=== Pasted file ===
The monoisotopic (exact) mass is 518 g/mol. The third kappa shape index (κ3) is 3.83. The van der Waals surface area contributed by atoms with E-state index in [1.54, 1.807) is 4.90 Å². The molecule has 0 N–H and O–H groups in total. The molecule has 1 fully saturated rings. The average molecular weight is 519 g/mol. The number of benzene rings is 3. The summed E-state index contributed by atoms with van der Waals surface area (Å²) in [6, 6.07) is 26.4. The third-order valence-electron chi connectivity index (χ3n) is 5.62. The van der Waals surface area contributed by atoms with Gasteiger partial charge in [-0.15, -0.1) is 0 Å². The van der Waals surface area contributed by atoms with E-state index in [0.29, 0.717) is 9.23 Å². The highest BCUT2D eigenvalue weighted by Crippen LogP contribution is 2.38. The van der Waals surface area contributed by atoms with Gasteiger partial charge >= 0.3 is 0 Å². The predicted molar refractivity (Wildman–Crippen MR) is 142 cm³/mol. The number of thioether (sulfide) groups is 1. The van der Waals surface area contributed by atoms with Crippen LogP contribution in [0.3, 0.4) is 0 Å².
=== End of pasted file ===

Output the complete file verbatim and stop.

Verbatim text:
The monoisotopic (exact) mass is 518 g/mol. The third kappa shape index (κ3) is 3.83. The van der Waals surface area contributed by atoms with E-state index in [1.54, 1.807) is 4.90 Å². The molecule has 0 N–H and O–H groups in total. The molecule has 1 fully saturated rings. The average molecular weight is 519 g/mol. The number of benzene rings is 3. The summed E-state index contributed by atoms with van der Waals surface area (Å²) in [6, 6.07) is 26.4. The third-order valence-electron chi connectivity index (χ3n) is 5.62. The van der Waals surface area contributed by atoms with Gasteiger partial charge in [-0.15, -0.1) is 0 Å². The van der Waals surface area contributed by atoms with E-state index in [0.29, 0.717) is 9.23 Å². The highest BCUT2D eigenvalue weighted by Crippen LogP contribution is 2.38. The van der Waals surface area contributed by atoms with Gasteiger partial charge >= 0.3 is 0 Å². The predicted molar refractivity (Wildman–Crippen MR) is 142 cm³/mol. The number of thioether (sulfide) groups is 1. The van der Waals surface area contributed by atoms with Crippen LogP contribution in [0.3, 0.4) is 0 Å².